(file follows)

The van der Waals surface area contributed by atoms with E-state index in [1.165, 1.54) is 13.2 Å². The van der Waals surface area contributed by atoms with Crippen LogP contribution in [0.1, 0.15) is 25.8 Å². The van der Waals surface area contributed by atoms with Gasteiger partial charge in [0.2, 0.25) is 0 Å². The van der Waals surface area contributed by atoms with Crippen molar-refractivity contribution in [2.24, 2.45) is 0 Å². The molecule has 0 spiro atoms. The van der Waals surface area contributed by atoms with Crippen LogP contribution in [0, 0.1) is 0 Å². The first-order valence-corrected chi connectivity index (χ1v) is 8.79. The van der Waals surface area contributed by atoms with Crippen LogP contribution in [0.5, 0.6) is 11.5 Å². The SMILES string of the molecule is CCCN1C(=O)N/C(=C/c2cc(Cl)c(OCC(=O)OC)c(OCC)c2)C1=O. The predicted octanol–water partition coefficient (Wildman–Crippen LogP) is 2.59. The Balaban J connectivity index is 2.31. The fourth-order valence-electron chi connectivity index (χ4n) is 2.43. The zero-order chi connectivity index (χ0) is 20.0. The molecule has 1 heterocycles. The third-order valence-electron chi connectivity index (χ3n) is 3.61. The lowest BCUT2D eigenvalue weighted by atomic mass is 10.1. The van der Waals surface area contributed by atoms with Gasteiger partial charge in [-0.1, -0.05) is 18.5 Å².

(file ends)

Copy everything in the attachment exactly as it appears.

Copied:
The van der Waals surface area contributed by atoms with E-state index in [1.165, 1.54) is 13.2 Å². The van der Waals surface area contributed by atoms with Crippen LogP contribution in [0.1, 0.15) is 25.8 Å². The van der Waals surface area contributed by atoms with Gasteiger partial charge in [0.2, 0.25) is 0 Å². The van der Waals surface area contributed by atoms with Crippen molar-refractivity contribution in [2.24, 2.45) is 0 Å². The molecule has 0 spiro atoms. The van der Waals surface area contributed by atoms with Crippen LogP contribution in [0, 0.1) is 0 Å². The first-order valence-corrected chi connectivity index (χ1v) is 8.79. The van der Waals surface area contributed by atoms with Crippen LogP contribution in [0.5, 0.6) is 11.5 Å². The SMILES string of the molecule is CCCN1C(=O)N/C(=C/c2cc(Cl)c(OCC(=O)OC)c(OCC)c2)C1=O. The predicted octanol–water partition coefficient (Wildman–Crippen LogP) is 2.59. The Balaban J connectivity index is 2.31. The fourth-order valence-electron chi connectivity index (χ4n) is 2.43. The zero-order chi connectivity index (χ0) is 20.0. The molecule has 1 heterocycles. The third-order valence-electron chi connectivity index (χ3n) is 3.61. The lowest BCUT2D eigenvalue weighted by atomic mass is 10.1. The van der Waals surface area contributed by atoms with Gasteiger partial charge in [-0.1, -0.05) is 18.5 Å².